Published online by Cambridge University Press: 05 December 2011
Valid arguments – even those with true premises – do not take you very far if you do not know whether the premises are true. The fact that I am in Heidelberg does not give me a reason to believe I am in Germany unless I know (or at least have reason to believe) I am in Heidelberg. So why does everyone believe the Cogito – I think, therefore I am – is such a terrific argument? Because, I suppose, everyone thinks he knows the premise is true. Everyone who thinks he thinks thinks he knows he thinks. So everyone thinks his existence – at least his existence as a thinking being – is the conclusion of an irresistible argument.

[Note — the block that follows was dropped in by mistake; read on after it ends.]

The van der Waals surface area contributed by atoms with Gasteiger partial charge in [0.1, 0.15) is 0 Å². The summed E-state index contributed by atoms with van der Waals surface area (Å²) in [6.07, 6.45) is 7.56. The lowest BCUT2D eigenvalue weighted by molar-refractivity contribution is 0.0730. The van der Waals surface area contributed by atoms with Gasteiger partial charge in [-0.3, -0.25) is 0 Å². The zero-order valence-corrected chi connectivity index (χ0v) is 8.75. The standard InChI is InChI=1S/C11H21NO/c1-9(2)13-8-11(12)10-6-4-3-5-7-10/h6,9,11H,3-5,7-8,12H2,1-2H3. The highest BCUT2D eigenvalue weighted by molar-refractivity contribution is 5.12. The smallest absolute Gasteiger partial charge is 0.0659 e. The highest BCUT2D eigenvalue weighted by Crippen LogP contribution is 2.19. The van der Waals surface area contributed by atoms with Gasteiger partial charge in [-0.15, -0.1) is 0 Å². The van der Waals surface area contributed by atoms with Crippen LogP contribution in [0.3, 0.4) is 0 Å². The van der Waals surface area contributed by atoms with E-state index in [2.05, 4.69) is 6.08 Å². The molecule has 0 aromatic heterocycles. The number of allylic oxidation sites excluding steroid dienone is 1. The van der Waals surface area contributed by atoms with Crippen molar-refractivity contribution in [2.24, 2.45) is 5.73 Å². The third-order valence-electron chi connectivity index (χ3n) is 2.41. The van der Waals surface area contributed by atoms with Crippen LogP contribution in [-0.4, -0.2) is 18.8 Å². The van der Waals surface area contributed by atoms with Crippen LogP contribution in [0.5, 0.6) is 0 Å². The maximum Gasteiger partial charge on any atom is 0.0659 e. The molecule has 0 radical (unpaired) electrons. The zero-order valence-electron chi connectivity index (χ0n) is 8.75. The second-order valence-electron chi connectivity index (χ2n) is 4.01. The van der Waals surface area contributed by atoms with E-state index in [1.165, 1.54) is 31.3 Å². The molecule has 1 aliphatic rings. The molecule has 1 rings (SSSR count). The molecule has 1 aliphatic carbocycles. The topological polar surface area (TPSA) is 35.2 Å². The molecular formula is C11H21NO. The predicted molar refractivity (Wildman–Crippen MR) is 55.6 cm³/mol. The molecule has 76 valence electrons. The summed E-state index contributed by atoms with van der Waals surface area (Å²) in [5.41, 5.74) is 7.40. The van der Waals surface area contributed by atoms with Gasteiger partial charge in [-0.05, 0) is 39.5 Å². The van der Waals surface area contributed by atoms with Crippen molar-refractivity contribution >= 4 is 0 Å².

The Cartesian inference is certainly valid, no doubt about that. And the premise is clearly true – at least it is for everyone who thinks it is true. I am not questioning either of these claims. I do, however, think it worth pondering the question of whether – and if so, how – one knows that the premise is true. What reason do thinkers have for thinking they think? If you are going to demonstrate, à la Descartes, that you exist, you need a premise you know to be true. Merely thinking you think is not good enough to generate knowledge you exist anymore than (merely) thinking you are in Heidelberg can generate knowledge that you are in Germany. As my title is intended to suggest, the most it will generate is a belief – perhaps (depending on whether you have any reasons for thinking you think) an altogether groundless belief – that you exist. In epistemology you cannot manufacture A+ conclusions from C- premises. Garbage in, garbage out.